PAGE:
Acts and Mission 97

RomeCatacombs.jpgWell, folks, we’re coming round the bend to the final week of posts on Acts and Mission. (Our next series will be to go through the Psalms, and I will be using J. Goldingay: Psalms, Vol. 1: Psalms 1-41 (Baker Commentary on the Old Testament Wisdom and Psalms)
.)

Paul has arrived in Rome [catacombs to the right], and the last descriptions of his missional work are provided. It begins with the communion of the saints:
28:11 After three months we put out to sea in an Alexandrian ship that had wintered at the island and had the “Heavenly Twins” as its figurehead. 28:12 We put in at Syracuse and stayed there three days. 28:13 From there we cast off and arrived at Rhegium, and after one day a south wind sprang up and on the second day we came to Puteoli. 28:14 There we found some brothers and were invited to stay with them seven days. And in this way we came to Rome. 28:15 The brothers from there, when they heard about us, came as far as the Forum of Appius and Three Taverns to meet us. When he saw them, Paul thanked God and took courage. 28:16 When we entered Rome, Paul was allowed to live by himself, with the soldier who was guarding him.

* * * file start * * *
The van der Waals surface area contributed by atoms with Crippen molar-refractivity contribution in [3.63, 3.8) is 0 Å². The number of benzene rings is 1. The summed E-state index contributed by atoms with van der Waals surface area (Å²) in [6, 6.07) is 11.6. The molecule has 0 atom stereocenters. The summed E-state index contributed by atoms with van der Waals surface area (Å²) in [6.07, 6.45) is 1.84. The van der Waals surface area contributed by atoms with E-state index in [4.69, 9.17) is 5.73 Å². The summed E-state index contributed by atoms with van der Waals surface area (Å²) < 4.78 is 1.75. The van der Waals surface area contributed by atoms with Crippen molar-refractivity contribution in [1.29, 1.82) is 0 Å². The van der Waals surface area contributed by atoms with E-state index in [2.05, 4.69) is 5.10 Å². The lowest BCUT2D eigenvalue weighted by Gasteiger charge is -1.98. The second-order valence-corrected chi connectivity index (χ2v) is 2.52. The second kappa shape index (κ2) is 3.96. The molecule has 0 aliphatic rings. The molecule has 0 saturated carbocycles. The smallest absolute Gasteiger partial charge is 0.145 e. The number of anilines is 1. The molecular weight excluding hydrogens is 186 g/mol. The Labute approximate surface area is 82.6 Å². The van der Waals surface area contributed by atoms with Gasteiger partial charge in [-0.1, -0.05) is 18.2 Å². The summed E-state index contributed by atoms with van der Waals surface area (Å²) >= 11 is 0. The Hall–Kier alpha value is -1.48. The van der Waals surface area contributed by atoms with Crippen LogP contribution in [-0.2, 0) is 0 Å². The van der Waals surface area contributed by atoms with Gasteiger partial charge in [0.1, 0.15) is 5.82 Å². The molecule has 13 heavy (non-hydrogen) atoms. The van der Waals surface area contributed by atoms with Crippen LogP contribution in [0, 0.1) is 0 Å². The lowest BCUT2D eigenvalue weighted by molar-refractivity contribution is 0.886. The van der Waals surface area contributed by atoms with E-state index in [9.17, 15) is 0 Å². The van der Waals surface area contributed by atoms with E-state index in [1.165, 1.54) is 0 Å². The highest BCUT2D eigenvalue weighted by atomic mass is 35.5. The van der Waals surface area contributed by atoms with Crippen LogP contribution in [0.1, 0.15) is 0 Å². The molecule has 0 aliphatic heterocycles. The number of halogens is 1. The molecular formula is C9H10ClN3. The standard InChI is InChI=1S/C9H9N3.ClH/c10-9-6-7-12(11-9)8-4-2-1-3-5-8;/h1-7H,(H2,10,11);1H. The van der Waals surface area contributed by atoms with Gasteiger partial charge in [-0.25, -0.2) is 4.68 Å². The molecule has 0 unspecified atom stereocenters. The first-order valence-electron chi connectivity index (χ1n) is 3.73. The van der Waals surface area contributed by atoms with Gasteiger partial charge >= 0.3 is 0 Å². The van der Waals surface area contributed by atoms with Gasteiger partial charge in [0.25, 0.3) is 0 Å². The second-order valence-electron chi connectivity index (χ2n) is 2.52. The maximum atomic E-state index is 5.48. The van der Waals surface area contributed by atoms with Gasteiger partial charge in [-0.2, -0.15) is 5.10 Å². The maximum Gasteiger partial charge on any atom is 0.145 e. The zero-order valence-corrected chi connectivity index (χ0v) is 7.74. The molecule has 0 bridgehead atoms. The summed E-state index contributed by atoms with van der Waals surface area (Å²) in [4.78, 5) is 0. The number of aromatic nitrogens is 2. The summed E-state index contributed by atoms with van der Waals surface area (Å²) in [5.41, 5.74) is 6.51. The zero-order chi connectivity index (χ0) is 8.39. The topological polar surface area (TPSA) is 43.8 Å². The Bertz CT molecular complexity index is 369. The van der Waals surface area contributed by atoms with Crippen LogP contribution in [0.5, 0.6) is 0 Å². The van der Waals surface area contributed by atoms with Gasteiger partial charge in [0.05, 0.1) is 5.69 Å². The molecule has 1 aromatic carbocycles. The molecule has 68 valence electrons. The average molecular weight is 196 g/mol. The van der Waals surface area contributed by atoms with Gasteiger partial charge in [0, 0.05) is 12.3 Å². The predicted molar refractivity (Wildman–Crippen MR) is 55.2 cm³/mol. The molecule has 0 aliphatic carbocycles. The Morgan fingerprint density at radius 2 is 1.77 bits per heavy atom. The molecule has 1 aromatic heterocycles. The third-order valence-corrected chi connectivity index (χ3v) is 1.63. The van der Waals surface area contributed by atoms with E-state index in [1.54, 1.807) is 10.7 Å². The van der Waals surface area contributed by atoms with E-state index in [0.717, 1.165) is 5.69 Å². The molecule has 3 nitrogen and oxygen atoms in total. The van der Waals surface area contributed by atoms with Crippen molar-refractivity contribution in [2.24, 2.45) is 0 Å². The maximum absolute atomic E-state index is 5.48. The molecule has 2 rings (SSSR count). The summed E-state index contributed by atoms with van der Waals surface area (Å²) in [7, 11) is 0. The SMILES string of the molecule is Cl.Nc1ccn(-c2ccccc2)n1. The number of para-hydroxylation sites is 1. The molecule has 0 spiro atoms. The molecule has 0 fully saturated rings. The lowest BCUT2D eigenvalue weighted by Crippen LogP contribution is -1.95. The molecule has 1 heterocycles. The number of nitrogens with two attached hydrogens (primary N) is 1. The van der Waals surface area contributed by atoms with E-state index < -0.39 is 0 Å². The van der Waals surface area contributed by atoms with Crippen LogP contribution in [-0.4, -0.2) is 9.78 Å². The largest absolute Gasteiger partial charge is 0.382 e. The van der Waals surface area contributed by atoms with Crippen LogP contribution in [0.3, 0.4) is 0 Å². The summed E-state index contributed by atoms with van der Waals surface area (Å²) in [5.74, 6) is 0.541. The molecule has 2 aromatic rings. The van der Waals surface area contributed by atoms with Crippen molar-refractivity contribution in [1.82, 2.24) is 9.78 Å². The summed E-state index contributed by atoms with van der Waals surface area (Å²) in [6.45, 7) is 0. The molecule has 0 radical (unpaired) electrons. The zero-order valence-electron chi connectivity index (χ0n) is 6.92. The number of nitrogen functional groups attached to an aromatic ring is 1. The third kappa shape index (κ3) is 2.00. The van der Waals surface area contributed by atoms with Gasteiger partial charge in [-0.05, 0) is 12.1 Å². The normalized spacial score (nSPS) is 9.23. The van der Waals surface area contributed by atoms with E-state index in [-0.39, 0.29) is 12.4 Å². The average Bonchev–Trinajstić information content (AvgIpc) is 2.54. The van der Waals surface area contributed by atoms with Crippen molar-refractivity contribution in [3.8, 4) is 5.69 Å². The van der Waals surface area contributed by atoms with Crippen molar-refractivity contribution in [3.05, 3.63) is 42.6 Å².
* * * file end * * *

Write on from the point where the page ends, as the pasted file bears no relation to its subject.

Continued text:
Paul is met — the believers come to him and usher him into Rome. One could, if one was inclined (as I am), to see this in terms of an entry into Rome the way the crowds of Romans greeted the emperor after a victory. Whether one does or not, the point I wish to make is this:
Paul’s missional vision and his missional work was strengthened by the fellowship he had with others and by the encouragement from others.
Paul was not alone. But soon he was: when he was imprisoned, he was permitted to live alone. One suspects, though, that Paul knew he was not alone.
About Scot McKnight

Scot McKnight is a recognized authority on the New Testament, early Christianity, and the historical Jesus. McKnight, author of more than forty books, is the Professor of New Testament at Northern Seminary in Lombard, IL.


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